Manners Maketh the Man -
GENTLEMEN WEAR COATS, POTATOES WEAR JACKETS!
“It's called a coat...only potatoes wear jackets.” The characters in the Kingsman movies live by a code of gentlemanly rules, abiding to the motto “Manners Maketh Man.”
Striking a chord with us here at Huntsman (the location that inspired the movies), we thought we would share some of the non-exhaustive (sartorial) rules that we stand by in order to ensure that the individual presents himself correctly at all times. Briefly drawing attention to the title of this blog “It’s called a coat, only potatoes wear jackets”, this is one of our favourite sayings within the company and on Savile Row itself. Indeed, we always consider whether a situation is appropriate before taking our “coats” off. Since 1849, the most stylish ladies and gentleman have graced our fitting rooms and shared their tips, enabling to create
The rules of sartorial engagement:
- Shirts should always be long sleeved, unless a polo shirt. If you want to keep cool, roll your sleeves up!
- Black tie should never be worn with a wing tipped shirt. It should be worn with a regular forward collar. The shirt should be either Marcella, pleated front or voile.
- Bow ties should always be self –tie and never pre-tied. Keep bows black when wearing black tie and preferably match the silk to your facings
- Never wear a coloured bow with your dinner suit. Coloured bows belong in snooker tournaments!
- Always wear a black or midnight blue dinner suit. Avoid white or cream unless specifically requested, otherwise, somebody is likely to order a drink from you.
- Shirts worn with suits should not have out-breast pockets on them. Save these for weekend wear, if at all!
- Never wear novelty socks. Never!
- Never wear a novelty tie. Never!
- Socks should be long, ¾ length and never short length when worn with a suit. Nobody wants to see hairy legs and exposed they will ruin the line of a well turned ankle and beautiful shoe. Opt for cotton lisle when wearing a classic shoe.
- Never match your pocket square to your tie, colours can complement but patterns should not replicate the tie silk.
- If your trousers have belt loops, wear a belt and match your shoes to it.
- Brown shoes should be dark brown, not tan. If in doubt, wear black shoes over brown shoes. Tradition dictates that brown shoes should not be worn in town. We disagree, but advise saving them for wear with a grey flannel suit or tweeds at the end of the week for a more dressed down look.
- Suits should be worn with a rounded toe shoe such as a Cleverly Oxford as opposed to anything squared or pointy.
- Always ensure that you are appropriately dressed when visiting your tailor. Wear a shirt, smart trousers and appropriate shoes. This will help both the customer and cutter. Always wear underwear too! On occasion, patrons have not kept their privates private. This is a big no no!
- Waistcoats should ideally be worn with brace-top trousers for a cleaner, more polished look. There should not be a gap between the top of your trousers and the bottom of your waistcoat.
- Keep your pockets as empty as possible to ensure clean lines and to project an efficient appearance.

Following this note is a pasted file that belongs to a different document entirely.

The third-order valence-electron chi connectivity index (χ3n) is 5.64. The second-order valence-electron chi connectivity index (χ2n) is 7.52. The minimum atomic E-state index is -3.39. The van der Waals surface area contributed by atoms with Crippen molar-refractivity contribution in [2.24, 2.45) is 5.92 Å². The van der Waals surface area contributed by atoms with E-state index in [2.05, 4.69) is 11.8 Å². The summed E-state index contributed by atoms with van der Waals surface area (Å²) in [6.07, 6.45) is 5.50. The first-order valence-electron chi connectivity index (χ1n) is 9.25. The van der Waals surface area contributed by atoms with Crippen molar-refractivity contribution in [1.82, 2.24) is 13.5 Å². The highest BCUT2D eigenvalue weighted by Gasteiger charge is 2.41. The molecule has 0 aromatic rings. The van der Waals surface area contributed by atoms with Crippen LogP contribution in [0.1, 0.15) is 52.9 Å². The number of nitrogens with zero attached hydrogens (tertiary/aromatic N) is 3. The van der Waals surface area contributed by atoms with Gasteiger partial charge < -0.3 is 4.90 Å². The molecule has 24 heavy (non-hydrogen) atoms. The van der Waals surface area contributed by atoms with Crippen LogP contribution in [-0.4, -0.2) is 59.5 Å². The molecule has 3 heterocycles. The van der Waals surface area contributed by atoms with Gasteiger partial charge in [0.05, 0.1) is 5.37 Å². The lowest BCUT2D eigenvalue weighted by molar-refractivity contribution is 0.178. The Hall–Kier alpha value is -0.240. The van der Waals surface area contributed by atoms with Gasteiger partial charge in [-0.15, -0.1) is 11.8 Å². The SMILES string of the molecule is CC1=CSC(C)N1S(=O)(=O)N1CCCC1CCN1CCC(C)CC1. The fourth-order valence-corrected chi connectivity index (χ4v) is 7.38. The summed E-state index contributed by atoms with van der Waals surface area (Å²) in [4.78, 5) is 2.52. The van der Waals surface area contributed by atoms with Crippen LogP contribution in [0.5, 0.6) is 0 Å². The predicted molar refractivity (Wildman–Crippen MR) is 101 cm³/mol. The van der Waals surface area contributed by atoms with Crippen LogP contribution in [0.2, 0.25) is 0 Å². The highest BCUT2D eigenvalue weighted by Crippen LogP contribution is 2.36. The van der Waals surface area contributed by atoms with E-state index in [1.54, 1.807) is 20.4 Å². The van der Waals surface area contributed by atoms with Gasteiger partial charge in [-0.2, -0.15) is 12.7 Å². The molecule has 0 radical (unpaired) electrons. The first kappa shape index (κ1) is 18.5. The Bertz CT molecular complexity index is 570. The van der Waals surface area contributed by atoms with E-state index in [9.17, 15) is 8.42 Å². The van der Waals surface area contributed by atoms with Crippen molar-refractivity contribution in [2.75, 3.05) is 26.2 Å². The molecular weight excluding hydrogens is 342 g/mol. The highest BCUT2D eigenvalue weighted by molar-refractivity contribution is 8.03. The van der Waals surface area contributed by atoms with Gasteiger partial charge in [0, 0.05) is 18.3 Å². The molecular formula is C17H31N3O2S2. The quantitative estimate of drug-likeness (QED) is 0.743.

- Never wear trainers/sneakers with formal trousers or a suit.
- Avoid carrying a backpack when wearing a suit, and avoid doing so on your commute at all costs.
- Avoid wearing a slip on shoe with a suit, unless it is a formal tasseled loafer.
- Always ensure that your coat sleeve length is correct and that you are showing just the right amount of cuff, around 1cm.
- When wearing braces/suspenders, ensure that they fasten to buttons on the inside of the trouser waistband, never with clips!
- Only wear patent leather shoes for black tie and white tie. Tie knots should be neither too big or too small and should work with both the collar of the shirt and the wearer’s face shape.
- Always leave the bottom button of your waistcoat/vest unbuttoned
- Avoid logos and slogans on your clothing as much as possible. This is of course unavoidable at times, but pay particular attention to business and formal attire where the shirt’s appearance should be as simple as possible.
- Button down shirts should not be worn as part of formal dress and should be relegated to “off duty” wear. If wearing a three button suit, ensure that you follow this rule of thumb: avoid buttoning the top button, ALWAYS button the middle and NEVER button the bottom.
- The same rule applies to two button coats. Never fasten both buttons, only the top one.
- Do not wear a solid black suit for business or professional activities, save it for formal events and funerals. The most versatile suit of all is a classic navy worsted two piece. It will always hit the right note.
- When wearing a grey morning suit, ensure that all three pieces of the suit are grey and cut from the same cloth.
- Waistcoats worn with black morning coats should be kept classic in either grey, buff or pastel shades only.
- Wear a tie with a morning coat and avoid Ascots or cravats at all costs.
- When wearing white tie, your waistcoat should sit level with the bottom of your tail coat. It should not sit three inches below!
These are just some "guidelines" that automatically sprung to our forebears leading Huntsman's mind when considering correct turn out. We are certain that you must have plenty to add yourselves. Please email us
and let us know and we can continue to add to our list, sharing it with you as we go.
And remember, most rules are supposed to be broken sometimes, creating your own style !